History of the Eurogroup
The Eurogroup was created to meet the need for enhanced economic policy coordination among euro area member states.
The finance ministers of the euro area countries met informally for the first time on 4 June 1998 at the Chateau de Senningen in Luxembourg.
Since then, they have regularly met ahead of Council (Economic and Financial Affairs - ECOFIN) meetings to discuss matters relating to the specific responsibilities they share with regard to the single currency.
Protocol 14 of the Lisbon Treaty confirmed the informal nature of Eurogroup meetings. Formal decision-making on economic policy coordination takes place in the Economic and Financial Affairs Council (ECOFIN). For a number of issues specific to the euro area, the Lisbon Treaty introduced provisions for only euro area member states to vote in the Council.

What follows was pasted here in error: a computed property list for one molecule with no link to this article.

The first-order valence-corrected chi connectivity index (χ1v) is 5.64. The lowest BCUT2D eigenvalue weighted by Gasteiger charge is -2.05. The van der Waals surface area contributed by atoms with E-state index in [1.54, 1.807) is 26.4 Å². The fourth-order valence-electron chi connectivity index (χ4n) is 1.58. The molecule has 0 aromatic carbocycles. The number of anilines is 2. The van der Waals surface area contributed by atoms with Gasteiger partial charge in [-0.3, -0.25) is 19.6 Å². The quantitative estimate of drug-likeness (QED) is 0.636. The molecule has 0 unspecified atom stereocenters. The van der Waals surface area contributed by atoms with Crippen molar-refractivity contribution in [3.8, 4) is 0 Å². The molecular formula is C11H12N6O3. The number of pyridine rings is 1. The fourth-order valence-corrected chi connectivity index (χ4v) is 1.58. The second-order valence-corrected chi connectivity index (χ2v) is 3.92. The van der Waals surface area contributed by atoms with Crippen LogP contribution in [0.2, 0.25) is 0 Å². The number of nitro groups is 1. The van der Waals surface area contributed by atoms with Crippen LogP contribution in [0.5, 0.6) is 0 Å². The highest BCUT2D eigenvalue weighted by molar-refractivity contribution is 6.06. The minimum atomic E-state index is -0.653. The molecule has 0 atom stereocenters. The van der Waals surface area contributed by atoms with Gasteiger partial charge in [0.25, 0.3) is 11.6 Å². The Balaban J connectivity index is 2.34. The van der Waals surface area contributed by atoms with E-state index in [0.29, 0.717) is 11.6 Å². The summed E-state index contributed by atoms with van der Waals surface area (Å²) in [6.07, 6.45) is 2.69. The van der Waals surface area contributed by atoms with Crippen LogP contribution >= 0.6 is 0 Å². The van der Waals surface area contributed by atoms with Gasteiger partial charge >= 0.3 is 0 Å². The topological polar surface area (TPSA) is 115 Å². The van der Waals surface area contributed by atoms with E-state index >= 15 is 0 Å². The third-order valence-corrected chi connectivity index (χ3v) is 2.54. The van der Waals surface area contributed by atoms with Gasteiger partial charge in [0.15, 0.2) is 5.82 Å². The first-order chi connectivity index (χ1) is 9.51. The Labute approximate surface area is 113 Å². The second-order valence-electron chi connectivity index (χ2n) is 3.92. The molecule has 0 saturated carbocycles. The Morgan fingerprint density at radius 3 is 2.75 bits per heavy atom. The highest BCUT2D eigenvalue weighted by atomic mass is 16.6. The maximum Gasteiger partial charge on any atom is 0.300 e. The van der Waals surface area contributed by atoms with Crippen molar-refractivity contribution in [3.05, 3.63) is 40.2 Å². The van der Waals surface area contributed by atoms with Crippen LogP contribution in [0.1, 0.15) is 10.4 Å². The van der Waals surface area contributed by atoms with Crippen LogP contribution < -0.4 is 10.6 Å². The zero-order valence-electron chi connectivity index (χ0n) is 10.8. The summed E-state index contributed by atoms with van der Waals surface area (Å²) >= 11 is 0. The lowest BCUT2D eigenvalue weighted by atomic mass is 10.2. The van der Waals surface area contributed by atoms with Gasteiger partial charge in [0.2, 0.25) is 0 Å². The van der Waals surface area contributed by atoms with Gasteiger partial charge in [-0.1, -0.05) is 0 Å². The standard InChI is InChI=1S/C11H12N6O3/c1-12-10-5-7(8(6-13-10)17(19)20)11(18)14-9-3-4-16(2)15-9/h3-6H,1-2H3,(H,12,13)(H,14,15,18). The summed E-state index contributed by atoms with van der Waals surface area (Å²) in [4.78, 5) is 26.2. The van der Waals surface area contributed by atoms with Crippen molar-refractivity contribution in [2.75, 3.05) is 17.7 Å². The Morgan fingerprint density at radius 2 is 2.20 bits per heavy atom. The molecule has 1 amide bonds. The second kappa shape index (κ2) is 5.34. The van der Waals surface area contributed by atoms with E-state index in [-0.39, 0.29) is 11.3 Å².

Formalising the Presidency
Initially, the Eurogroup was chaired by the minister of the member state holding the Council Presidency.
If the Council Presidency was held by a member state outside the eurozone, then responsibility for chairing the Eurogroup would be given to the next euro area member state in line to hold the Council Presidency.
At the end of 2004, the ministers agreed to elect a President for a renewable two-year term.
This was formalised in Protocol 14 of the Lisbon Treaty, which entered into force on 1 December 2009, and set the term of office of the President at two and half years.
Last updated: 03/01/2013